Article Text

THU0265 Identifying the links between iron deficiency and fatigue in adolescents and young adults with systemic lupus erythematosus
  1. C Wincup1,
  2. Y Ioannou1,
  3. T Richards2,
  4. F Josephs1,
  5. L Suffield1,
  6. A Rahman1
  1. 1Department of Rheumatology
  2. 2Division of Surgery & Interventional Science, University College London, London, United Kingdom


Background Between 80–90% of patients with systemic lupus erythematosus (SLE) report fatigue to be the single most troublesome and debilitating symptom of their illness.1 Recent studies have found that functional iron deficiency and iron deficiency anaemia have been linked with fatigue and decreased cognitive performance.2 Increased red blood cell distribution width (RDW) is an early indicator of iron deficiency that can be useful in assessing iron stores in patients with SLE who may have an elevated serum ferritin due to underlying inflammation.

Objectives To investigate the relationship between early iron deficiency (measured by RDW) and fatigue in adolescents and young adults with SLE.

Methods Adolescent and young adult patients with SLE were recruited prospectively between November 2016 and January 2017. All patients were asked to complete the Functional Assessment of Chronic Fatigue Illness Therapy (FACIT) Fatigue Scale v4, in which a numerical score between 0–52 is generated. Lower scores indicate more fatigue. Standard measures of lupus disease activity including Erythrocyte Sedimentation Rate (ESR), C-Reactive Protein (CRP), Complement C3 levels, anti-double stranded DNA binding (anti-dsDNA) and SLEDAI were recorded. Haemoglobin (Hb) and RDW were also measured. Anaemia was defined by World Health Organisation criteria (male Hb <130g/L and female Hb <120g/L). Non-parametric analysis was performed using Spearman's rank with a p-value <0.05 felt to be significant.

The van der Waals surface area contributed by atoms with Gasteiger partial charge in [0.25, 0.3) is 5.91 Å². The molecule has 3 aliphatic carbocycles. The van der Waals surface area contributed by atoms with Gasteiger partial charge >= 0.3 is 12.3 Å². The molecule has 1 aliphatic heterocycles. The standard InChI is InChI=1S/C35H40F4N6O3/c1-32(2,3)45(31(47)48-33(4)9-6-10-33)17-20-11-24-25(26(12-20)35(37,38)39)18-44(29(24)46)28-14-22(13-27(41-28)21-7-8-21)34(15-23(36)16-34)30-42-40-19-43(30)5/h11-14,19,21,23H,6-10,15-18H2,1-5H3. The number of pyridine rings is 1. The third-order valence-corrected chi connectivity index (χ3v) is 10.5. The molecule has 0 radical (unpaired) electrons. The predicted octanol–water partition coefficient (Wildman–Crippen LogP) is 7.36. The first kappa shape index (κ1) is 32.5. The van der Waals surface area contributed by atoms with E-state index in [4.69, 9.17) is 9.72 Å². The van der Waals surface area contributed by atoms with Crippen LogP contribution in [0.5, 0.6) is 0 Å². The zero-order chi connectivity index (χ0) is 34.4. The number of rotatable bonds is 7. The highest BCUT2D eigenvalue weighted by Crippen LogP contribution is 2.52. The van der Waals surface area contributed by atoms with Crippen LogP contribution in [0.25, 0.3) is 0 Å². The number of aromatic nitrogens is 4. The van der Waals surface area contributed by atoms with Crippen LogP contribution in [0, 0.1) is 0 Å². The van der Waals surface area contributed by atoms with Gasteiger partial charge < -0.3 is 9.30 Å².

Results 33 patients aged between 16.7 and 27.5 years (median age 20) were included. 85% of the patients were female. Their FACIT scores were lower than those published for healthy individuals of the same age group - median 24, IQR 22–44 for SLE vs median 43, IQR 35–48 for healthy. There was no statistically significant correlation between FACIT Fatigue score and SLEDAI (p=0.92), anti-dsDNA (p=0.36), C3 levels (p=0.37), ESR (p=0.30) or CRP (p=0.85). Interestingly a statistically significant negative correlation between FACIT Fatigue score and RDW was observed (p=0.012; r=-0.43). A correlation between FACIT Fatigue score and Hb was noted although this was not statistically significant (p=0.079). 12 of the 33 patients were found to be anaemic (11 female, 1 male). Analysis of the sub-group of 21 non-anaemic patients found FACIT Fatigue Score and RDW continue to show a statistically significant association (p=0.026; r=-0.49).

Conclusions Fatigue is a common and debilitating symptom described by young patients with SLE. Standard serological and clinical markers of disease activity did not correlate with the burden of fatigue. Increased RDW has been shown for the first time to correlate with increased fatigue in patients with lupus, suggesting that iron deficiency may play a significant role in the manifestation of this troublesome symptom. A trial of therapeutic iron infusions in the treatment of fatigue in SLE is planned.


  1. Tench CM, McCurdie I, White PD, D'Cruz DP. The prevalence and associations of fatigue in systemic lupus erythematosus. Rheumatology 2000;39:1249–1254.

  2. Greig AJ, Patterson AJ, Collins CE, Chalmers KA. Iron deficiency, cognition, mental health and fatigue in women of childbearing age: a systematic review. J Nutr Sci 2013;29;2:e14.


Disclosure of Interest None declared

Statistics from

Request permissions

If you wish to reuse any or all of this article please use the link below which will take you to the Copyright Clearance Center’s RightsLink service. You will be able to get a quick price and instant permission to reuse the content in many different ways.